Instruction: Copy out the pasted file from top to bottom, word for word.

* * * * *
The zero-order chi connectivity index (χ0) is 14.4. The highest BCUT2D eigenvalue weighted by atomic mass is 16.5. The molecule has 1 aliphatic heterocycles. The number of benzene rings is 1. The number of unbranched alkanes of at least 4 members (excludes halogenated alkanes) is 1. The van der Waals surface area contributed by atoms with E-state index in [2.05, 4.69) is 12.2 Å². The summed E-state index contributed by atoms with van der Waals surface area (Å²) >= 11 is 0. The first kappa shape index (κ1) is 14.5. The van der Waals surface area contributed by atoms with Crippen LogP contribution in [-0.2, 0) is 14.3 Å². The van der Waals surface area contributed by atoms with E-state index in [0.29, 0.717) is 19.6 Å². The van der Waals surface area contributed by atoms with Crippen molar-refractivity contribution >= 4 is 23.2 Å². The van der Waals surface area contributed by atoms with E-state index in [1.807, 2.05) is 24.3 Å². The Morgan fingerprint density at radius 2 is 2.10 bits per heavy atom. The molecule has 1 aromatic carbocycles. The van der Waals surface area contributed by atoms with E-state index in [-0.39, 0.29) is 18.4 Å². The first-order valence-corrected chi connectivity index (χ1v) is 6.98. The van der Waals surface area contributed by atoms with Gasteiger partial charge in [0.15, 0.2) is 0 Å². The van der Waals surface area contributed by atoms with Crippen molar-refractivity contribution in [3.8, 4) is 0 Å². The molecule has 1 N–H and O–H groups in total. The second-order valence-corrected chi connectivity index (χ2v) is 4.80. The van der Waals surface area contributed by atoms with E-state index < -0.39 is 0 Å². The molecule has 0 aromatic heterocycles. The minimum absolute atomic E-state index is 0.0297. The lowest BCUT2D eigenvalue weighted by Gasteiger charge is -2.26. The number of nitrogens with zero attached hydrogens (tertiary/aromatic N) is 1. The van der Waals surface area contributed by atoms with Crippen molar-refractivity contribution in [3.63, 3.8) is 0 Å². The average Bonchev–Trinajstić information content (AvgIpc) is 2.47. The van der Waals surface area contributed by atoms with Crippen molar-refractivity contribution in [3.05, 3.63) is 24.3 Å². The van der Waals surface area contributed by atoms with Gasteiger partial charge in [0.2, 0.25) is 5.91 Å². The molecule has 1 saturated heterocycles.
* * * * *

The zero-order chi connectivity index (χ0) is 14.4. The highest BCUT2D eigenvalue weighted by atomic mass is 16.5. The molecule has 1 aliphatic heterocycles. The number of benzene rings is 1. The number of unbranched alkanes of at least 4 members (excludes halogenated alkanes) is 1. The van der Waals surface area contributed by atoms with E-state index in [2.05, 4.69) is 12.2 Å². The summed E-state index contributed by atoms with van der Waals surface area (Å²) >= 11 is 0. The first kappa shape index (κ1) is 14.5. The van der Waals surface area contributed by atoms with Crippen LogP contribution in [-0.2, 0) is 14.3 Å². The van der Waals surface area contributed by atoms with E-state index in [0.29, 0.717) is 19.6 Å². The van der Waals surface area contributed by atoms with Crippen molar-refractivity contribution >= 4 is 23.2 Å². The van der Waals surface area contributed by atoms with E-state index in [1.807, 2.05) is 24.3 Å². The Morgan fingerprint density at radius 2 is 2.10 bits per heavy atom. The molecule has 1 aromatic carbocycles. The van der Waals surface area contributed by atoms with E-state index in [-0.39, 0.29) is 18.4 Å². The first-order valence-corrected chi connectivity index (χ1v) is 6.98. The van der Waals surface area contributed by atoms with Gasteiger partial charge in [0.15, 0.2) is 0 Å². The van der Waals surface area contributed by atoms with Crippen molar-refractivity contribution in [3.8, 4) is 0 Å². The molecule has 1 N–H and O–H groups in total. The second-order valence-corrected chi connectivity index (χ2v) is 4.80. The van der Waals surface area contributed by atoms with E-state index < -0.39 is 0 Å². The molecule has 0 aromatic heterocycles. The minimum absolute atomic E-state index is 0.0297. The lowest BCUT2D eigenvalue weighted by Gasteiger charge is -2.26. The number of nitrogens with zero attached hydrogens (tertiary/aromatic N) is 1. The van der Waals surface area contributed by atoms with Crippen molar-refractivity contribution in [3.63, 3.8) is 0 Å². The average Bonchev–Trinajstić information content (AvgIpc) is 2.47. The van der Waals surface area contributed by atoms with Crippen molar-refractivity contribution in [3.05, 3.63) is 24.3 Å². The van der Waals surface area contributed by atoms with Gasteiger partial charge in [0.2, 0.25) is 5.91 Å². The molecule has 1 saturated heterocycles.